[Beowulf] Re: "hobbyists"

Perry E. Metzger perry at piermont.com
Fri Jun 20 18:05:18 EDT 2008


stephen mulcahy <smulcahy at aplpi.com> writes:
> Perry E. Metzger wrote:
>> It is, to some extent, a question of how many people are interested in
>> a particular attack vector. Internet Explorer is a major attack vector
>> for people who make money at this, so they work hard finding the bugs
>> in it, of which there are an apparent endless number. I believe that
>> more than 250 days last year, Internet Explorer had a known but as yet
>> unpatched vulnerability. That's why the overwhelming majority of
>> Windows boxes are zombies, including almost certainly most of yours
>> unless you are a really unusual sysadmin.
>
> I'm reading this to mean that you think most Windows boxes on most
> networks are zombies - is that right?

Most are infected with something -- spyware, keyloggers, etc. I may be
slightly wrong on zombies -- that number might be a bit smaller. I
haven't checked the stats in a while. But, yes, it is an insane
fraction of the machines out there.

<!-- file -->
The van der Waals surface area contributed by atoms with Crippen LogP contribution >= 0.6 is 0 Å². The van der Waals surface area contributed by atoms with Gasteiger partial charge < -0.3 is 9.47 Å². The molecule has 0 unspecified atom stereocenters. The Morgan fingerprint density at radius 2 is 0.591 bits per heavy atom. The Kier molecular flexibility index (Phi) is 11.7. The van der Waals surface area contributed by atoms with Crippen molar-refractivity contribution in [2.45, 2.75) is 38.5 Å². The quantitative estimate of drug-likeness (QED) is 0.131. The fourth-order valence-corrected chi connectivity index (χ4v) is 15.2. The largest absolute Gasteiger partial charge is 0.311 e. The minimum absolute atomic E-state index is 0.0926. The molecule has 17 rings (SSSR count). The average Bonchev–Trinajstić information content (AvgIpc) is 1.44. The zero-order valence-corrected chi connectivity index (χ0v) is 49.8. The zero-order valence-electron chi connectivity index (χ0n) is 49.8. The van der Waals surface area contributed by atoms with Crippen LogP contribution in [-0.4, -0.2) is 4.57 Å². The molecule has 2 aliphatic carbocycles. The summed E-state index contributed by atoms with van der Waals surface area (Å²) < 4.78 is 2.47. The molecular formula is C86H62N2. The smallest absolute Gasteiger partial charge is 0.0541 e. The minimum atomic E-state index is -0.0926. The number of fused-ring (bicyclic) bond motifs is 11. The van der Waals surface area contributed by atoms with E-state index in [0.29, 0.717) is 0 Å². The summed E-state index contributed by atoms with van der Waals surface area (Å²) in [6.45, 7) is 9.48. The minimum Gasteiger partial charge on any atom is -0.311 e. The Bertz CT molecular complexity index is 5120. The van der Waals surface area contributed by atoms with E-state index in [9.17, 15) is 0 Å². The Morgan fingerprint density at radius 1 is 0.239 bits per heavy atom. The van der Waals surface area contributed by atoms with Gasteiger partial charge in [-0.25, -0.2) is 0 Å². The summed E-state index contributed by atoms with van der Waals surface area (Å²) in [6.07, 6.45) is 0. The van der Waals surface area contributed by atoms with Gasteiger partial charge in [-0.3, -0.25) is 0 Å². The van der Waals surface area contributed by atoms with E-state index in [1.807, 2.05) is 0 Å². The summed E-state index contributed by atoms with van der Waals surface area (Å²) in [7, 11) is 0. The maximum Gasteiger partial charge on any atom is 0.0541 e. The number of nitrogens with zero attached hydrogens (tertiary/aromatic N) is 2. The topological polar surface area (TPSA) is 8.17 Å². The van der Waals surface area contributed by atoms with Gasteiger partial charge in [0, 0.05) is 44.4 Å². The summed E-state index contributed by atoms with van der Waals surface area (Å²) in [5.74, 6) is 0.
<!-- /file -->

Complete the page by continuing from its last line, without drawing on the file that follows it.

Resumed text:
>> If you're smart, you're listening on:
>>
>> * DNS, with bind configured to run chrooted and unprivileged
>> * sshd running with priv sep
>> * ntpd running chrooted and unprived (though not all OSes will allow
>>   you to do that.)
>> * maybe SMTP via postfix, which runs chrooted and unprived
>> * and NOTHING ELSE.
>>
>> And if you're really smart, those daemons are further tied down with
>> various bondage and discipline equipment like apparmor or SE Linux or
>> what have you.
>
> Ouch, it's a never-ending battle isn't it?

Yup.

>> If you really believe your local net is very good, run a sniffer on it
>> for a while -- or talk to someone who's job is to run one.
>
> I'd love to know how anyone with skype running on their network
> manages to see much of anything from the firehose that is a packet
> trace (and our network is small). Again, maybe it's just a question of
> time.

You tell tcpdump to filter out the skype packets. :)

More seriously, if you want to analyze a trace from a big network, you
record a couple of minutes worth and you have automated tools tease it
apart. You don't try to do it by hand. There's lots of good open
source stuff out there now that will do what you need.

Perry
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